FIG. 1 represents a perspective view, on an enlarged scale, of a piece of tubing, cut to show the relative proportions of the opaque portion and the clear portion;
FIGS. 2, 3 and 4 represent sections of tubing turned to different positions in order to illustrate typical shadow effects.
The portion 1, which is Teflon filled with a quantity F 3,529,633 Ce Patented Sept. 22, 1970 of blanc fixe which may suitably be 5% to 45% by weight of the filled mixture, is shown in FIG. 1 as constituting about 65% of the tube, measured circumferentially, and a percentage from this figure up to about is considered to be most practical. The clear portion 2 of the tube constitutes the remainder, the portions 1 and 2 being defined by radial planes 3-. Teflon, TFE or FEP in thin sheets is transparent (Merck Index, 7th ed., page 834) so that flow through the tube can readily be observed. Within the recommended percentages the X-ray opaque portion will be found to subtend an angle corresponding to the entire diameter of the tube, or very nearly so, from any point of view, so that the tubing will have maximum visibility regardless of its position.
The tubing not only has high visibility, when observed by fiuoroscope or recorded on X-ray film, but its characteristics even permit determining quite accurately its orientation around its axis, as illustrated in FIGS. 2, 3 and 4.
Assuming, in each case, that observation is downward from a point directly above each figure, a tube in the position of FIG. 2 will present a dark shadow in the zone 4 where the thickness of the opaque material is equal to at least twice the tube wall thickness at all points, while the zone 5 presents a lighter shadow, corresponding to the single wall thickness at the lower left of the figure, and the very narrow zone 6 presents no shadow at all.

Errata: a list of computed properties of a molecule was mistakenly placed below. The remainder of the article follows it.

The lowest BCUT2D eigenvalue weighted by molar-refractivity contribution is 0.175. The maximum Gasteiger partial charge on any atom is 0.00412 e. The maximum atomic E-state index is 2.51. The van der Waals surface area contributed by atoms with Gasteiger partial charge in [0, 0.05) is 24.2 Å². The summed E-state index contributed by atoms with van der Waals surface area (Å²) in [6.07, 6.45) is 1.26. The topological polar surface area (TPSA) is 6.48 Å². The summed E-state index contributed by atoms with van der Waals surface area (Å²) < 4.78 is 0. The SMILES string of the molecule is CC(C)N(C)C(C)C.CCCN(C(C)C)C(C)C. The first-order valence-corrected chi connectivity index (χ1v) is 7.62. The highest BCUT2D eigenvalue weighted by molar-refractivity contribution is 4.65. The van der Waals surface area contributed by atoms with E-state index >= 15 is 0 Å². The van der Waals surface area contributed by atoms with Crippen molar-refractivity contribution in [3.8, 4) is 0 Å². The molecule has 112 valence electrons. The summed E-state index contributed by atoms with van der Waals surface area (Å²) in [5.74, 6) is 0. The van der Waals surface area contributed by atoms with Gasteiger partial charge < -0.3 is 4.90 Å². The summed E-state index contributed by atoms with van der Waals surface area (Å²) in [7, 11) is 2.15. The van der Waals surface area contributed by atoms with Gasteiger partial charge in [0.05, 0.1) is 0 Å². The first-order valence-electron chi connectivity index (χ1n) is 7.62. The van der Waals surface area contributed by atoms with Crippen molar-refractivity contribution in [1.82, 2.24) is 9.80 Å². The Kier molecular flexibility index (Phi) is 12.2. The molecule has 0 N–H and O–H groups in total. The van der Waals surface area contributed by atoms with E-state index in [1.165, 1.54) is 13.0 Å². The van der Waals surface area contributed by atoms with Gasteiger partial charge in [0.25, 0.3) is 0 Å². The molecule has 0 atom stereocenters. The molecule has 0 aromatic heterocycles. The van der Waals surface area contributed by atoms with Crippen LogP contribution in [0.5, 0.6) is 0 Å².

A tube in the position of FIG. 3 will present dark shadows in the zones 7, 7, where the aspect of the opaque material averages about three times the thickness of the wall, separated by a zone 8 in which the opaque material averages only slightly more than a single wall thickness.
A tube in the position of FIG. 4 presents dark shadows (which may be indistinguishable) in the zones 9 and 10 throughout which the opaque material averages at least twice the wall thickness, while the zone 11 casts no shadow but may reveal the passage of opaque liquids or solids through the tube. The combined width of zones 9 and 10 is perceptibly less than the outside diameter of the tubing, which facilitates recognition of this particular orientation.